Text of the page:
Will we see commercial mind reading, an end to the digital divide and junk mail becoming priority mail in the next five years?
IBM has released its annual tech predictions, suggesting radical changes in security, mobility and energy will alter our lives by 2017. This year, the business solutions firm believes that social and market trends will result in a number of technological innovations that will change our daily lives. A run-down of the 2012 multi-year trends are below:
1.) Energy: People power will come to life. IBM predicts that not only may Kinect technology explode, and potentially "The Internet of Things" -- the connection of the world around you to online networks -- increase, but energy generation will be boosted worldwide. From using the water in your plumbing to attaching devices to bicycles for energy generation, finding renewable sources of energy will become a distinct area for innovation.
2.) Security: You will never need a password again. "Multifactor biometrics" might sound like something out of Star Trek, but in reality, the biometrics field is developing at a rapid rate. It may be something of an inaccurate art at the moment, but the ability to use retina scans, fingerprints and voice verification may end up replacing the humble password in years to come.
See also: Top 25 common, hackable passwords: 'qwerty', 'ninja', 'jesus' | The $1 billion opportunity in cyber security | Why nothing is private: How the FBI can read your emails | FTC creates guidelines for facial recognition technology use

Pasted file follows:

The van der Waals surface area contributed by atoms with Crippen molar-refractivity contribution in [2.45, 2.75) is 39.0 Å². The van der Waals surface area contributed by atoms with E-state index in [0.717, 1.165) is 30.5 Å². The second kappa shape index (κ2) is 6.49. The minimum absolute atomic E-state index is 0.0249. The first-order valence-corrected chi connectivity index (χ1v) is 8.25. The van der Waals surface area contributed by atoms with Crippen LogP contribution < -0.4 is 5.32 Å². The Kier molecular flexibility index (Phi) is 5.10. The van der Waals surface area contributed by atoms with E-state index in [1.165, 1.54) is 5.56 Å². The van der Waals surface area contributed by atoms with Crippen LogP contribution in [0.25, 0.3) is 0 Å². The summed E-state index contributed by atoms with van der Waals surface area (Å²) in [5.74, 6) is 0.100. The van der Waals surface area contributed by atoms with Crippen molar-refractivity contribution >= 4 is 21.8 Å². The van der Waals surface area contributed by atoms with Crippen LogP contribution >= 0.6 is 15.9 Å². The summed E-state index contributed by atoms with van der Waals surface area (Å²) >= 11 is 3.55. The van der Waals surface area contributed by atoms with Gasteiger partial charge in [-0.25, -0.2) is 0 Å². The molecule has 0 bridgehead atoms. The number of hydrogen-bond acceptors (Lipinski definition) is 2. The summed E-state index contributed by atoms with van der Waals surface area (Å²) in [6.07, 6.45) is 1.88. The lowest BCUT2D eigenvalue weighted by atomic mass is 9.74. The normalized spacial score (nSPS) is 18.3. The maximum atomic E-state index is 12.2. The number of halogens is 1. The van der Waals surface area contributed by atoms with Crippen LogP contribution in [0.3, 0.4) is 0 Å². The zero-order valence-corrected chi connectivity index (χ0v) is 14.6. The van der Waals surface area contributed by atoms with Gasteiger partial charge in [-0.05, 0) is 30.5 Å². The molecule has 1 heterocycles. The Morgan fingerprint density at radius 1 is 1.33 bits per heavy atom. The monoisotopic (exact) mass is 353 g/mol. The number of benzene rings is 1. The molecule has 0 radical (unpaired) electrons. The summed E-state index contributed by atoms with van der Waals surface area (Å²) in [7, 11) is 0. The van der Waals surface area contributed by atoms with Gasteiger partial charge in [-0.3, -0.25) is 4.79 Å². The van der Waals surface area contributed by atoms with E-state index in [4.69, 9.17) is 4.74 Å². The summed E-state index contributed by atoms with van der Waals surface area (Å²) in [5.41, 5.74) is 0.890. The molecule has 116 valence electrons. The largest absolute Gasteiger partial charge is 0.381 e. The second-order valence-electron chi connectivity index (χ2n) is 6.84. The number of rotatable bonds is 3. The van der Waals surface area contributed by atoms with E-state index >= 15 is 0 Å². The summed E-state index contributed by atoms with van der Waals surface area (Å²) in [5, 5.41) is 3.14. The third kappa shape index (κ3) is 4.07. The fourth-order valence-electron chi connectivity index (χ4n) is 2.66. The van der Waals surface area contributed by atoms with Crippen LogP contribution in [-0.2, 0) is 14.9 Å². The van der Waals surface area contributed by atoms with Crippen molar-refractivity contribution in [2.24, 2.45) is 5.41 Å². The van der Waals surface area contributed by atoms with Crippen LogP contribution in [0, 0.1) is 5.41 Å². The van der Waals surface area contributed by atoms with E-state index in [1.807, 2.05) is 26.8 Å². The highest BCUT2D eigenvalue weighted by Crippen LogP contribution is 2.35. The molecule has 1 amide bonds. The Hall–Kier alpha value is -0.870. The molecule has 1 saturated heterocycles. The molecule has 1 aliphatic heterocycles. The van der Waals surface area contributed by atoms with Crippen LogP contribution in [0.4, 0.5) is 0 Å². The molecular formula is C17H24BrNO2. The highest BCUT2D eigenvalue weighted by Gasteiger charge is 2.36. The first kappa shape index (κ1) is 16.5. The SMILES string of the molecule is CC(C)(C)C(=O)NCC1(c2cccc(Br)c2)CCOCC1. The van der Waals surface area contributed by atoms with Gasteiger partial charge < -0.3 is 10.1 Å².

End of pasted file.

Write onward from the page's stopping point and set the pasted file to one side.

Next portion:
3.) Mind reading: no longer science fiction. Hand-written letters and the typewriter have fallen from grace, and speaking on the telephone may be heading in the same direction. However, rather than keying in a number or using voice-activated assistants on your smartphone, what if you could simply "think" about calling someone and it happens? IBM thinks this is not only could become a factor in our daily lives, but such technology could be used to help understand brain disorders including autism.
4.) Mobile: The digital divide will cease to exist. The use of mobile phones in the information-accessibility gap in disadvantaged areas -- restrained by economic woes or remote locations -- may be eradicated once and for all. Cheap communications technology, remote healthcare and recorded messages to deliver information to those who are illiterate are some of the steps innovation may take in the next five years.
5.) Analytics: Junk mail will become priority mail. Can we really imagine a future where junk mail, phishing scams and the latest message about a prince in Africa who needs you to accept $1 million into your bank account have any use? Apparently so. The use of analytics technology to proactively separate the junk and emails you have no interest in could potentially be used to present only the information you want -- and nothing else.
What do you think we'll see in the next five years?
Image credit: Andrew Basterfield